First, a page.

Directed by Dennis Bartok,
Starring Shauna Macdonald, Ross Noble, Steve Wall, Charlotte Bradley, Leah McNamara, Richard Foster-King
A new horror based in Ireland. When a woman obsessed with her health is out running she gets struck by a car. Waking up in hospital she finds she has lost the use of her legs, an arm is badly broken, a ventilator is breathing for her through her throat, and she has had a serious head injury. Her husband and daughter are there for her, and supportive of her, telling her she will get better. The only thing is that in this hospital there was a Angel of Death back in the 80s, a hospital employee that would end the life of young children, who then went on to kill himself. This man was known as Nails and he has returned as a vengeful spirit that has set his sights on Dana, and what Nails goes after, Nails gets.
Irish films lately have been hugely enjoyable for the most part, but the one area that has seemed to let them down has been the horrors; there are some that have tried and worked pretty well, but a number of others have been car wreck territory. Here the first half of the film will leave you scratching your head wondering why you’re in the cinema while the second half is Rear Window meets the Supernatural. It’s a game of two halves, as they say, and thankfully later parts of the film more than makes up for the somewhat clunky start.
Shauna MacDonald plays Dana, and while not your classic scream queen, she is quite good in the role of a lively, vibrant, athletic woman torn down by an auto accident and left to learn to live with the consequences. This is also where the film gets hindered with the clunky dialogue and where a horror fan may lose the will to live. There feels like there is a different movie in the middle of our horror film. The hospital administrator and the psychiatrist are a little too over the top horror fodder and when their fate is revealed it’s almost like you don’t care. I liked Steve Wall as the husband, trying to be supportive and holding the sanity of the once energetic wife in his hands. When the supernatural enters and it’s clear that it’s not just in the head of Dana is when the film really enters another level. Learning that there is a connection between Dana and Nails gives a little bit more understanding to the story and adds that little bit of depth that other horrors would have walked away from or just not have the courage to go with.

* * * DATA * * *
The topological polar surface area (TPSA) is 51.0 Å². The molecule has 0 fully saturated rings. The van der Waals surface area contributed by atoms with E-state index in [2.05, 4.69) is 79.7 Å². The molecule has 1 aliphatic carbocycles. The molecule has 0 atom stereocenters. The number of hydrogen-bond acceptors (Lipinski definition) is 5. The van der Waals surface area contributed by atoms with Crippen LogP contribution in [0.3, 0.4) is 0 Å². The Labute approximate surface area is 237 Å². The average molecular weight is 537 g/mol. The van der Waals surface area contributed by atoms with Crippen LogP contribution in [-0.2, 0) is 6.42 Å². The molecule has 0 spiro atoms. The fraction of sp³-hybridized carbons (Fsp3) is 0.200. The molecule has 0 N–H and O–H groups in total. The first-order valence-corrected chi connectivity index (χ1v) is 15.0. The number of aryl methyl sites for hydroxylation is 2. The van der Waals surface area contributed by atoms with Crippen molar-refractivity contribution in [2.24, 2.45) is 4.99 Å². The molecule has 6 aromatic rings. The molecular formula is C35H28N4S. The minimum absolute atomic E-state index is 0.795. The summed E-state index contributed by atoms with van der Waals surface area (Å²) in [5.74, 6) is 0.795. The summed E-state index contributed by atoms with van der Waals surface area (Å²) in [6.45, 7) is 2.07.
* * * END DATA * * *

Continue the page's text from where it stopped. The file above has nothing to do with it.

Don’t get me wrong as a B-Movie horror this is one of the better I’ve seen this year. Seeing Ross Noble leave his comedic brilliance behind and do a straight role as the put upon nurse’s assistant is a great thing to watch. But what I really loved is the appearance of the supernatural creature Nails. They have purposely understated his development, they could have thrown every cliché at him, but held back. The second half of the film ramps up the horror jump scares and makes this old withered horror fan just a happy camper. One of my fellow reviewers who doesn’t normally attend horror films, he’s a coward, had to leave the cinema during part of the scarier moments and that was a pleasant thing to see, in a strange sort of way.
The Rear Window meets the supernatural comparison is obvious to anyone that knows their cinema, and having Dana bed-bound by injuries while Nails is after her adds to that frustration. Flawed with some clunky dialogue along the way but showing in the second half that the film makers know how to make a good b-movie horror on a tight budget it redeems the film. It’s a rare thing to have one of these supernatural stalker films be any good at all these days. Nails managed to shrug off some early teething problems to finally show that Irish Horror has come a long way.